System-Building in Investment Treaty Arbitration and Lawmaking
By Stephan W. Schill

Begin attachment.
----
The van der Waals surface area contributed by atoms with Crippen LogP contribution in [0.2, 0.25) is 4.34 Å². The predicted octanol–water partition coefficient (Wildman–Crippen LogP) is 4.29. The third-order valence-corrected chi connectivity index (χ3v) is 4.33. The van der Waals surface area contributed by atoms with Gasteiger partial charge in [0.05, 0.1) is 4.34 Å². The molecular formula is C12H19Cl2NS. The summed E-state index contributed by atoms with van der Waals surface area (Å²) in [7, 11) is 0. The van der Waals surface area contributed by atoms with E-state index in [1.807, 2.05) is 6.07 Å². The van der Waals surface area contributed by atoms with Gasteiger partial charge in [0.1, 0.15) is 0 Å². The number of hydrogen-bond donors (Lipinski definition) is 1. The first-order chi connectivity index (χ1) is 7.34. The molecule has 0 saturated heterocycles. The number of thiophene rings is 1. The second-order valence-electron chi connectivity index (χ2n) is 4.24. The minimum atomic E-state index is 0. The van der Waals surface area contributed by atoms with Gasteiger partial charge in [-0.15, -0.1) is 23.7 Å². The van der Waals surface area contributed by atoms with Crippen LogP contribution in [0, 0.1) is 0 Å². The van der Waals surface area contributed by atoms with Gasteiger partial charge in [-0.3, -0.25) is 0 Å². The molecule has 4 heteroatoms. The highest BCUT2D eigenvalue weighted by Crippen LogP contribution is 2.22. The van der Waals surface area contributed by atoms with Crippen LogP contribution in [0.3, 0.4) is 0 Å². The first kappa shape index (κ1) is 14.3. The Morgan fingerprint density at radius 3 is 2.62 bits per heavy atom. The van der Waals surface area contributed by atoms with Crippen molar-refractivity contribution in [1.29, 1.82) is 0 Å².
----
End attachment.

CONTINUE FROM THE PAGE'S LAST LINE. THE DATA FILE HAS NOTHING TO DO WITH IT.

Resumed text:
Since the late 1990s investment treaty arbitration has developed into one of the most vibrant fields of international dispute settlement with now almost 400 known cases. It involves claims by foreign investors against host States for breach of obligations assumed under one of the more than 2700 bilateral investment treaties (BITs), under the numerous investment chapters in bilateral or regional free trade agreements, including the North American Free Trade Agreement, or under sectoral treaties such as the Energy Charter Treaty. All of these instruments offer comprehensive protection to foreign investors by setting down principles of substantive investment protection, including national and most-favored-nation treatment, fair and equitable treatment, full protection and security, protection against expropriation without compensation, and free capital transfer. They also allow investors to enforce these standards in arbitral proceedings directly against the host State, most commonly under the Convention on the Settlement of Investment Disputes between States and Nationals of Other States (ICSID Convention). Investment treaty arbitration thereby not only empowers foreign investors under international law, but also introduces investment treaty tribunals as novel actors into the arena of international investment law. Although arbitration has been a classic form of dispute settlement on the State-to-State level, including for the settlement of investment-related disputes, modern investment treaty tribunals have wider jurisdiction and are more removed from State control than any of their predecessors.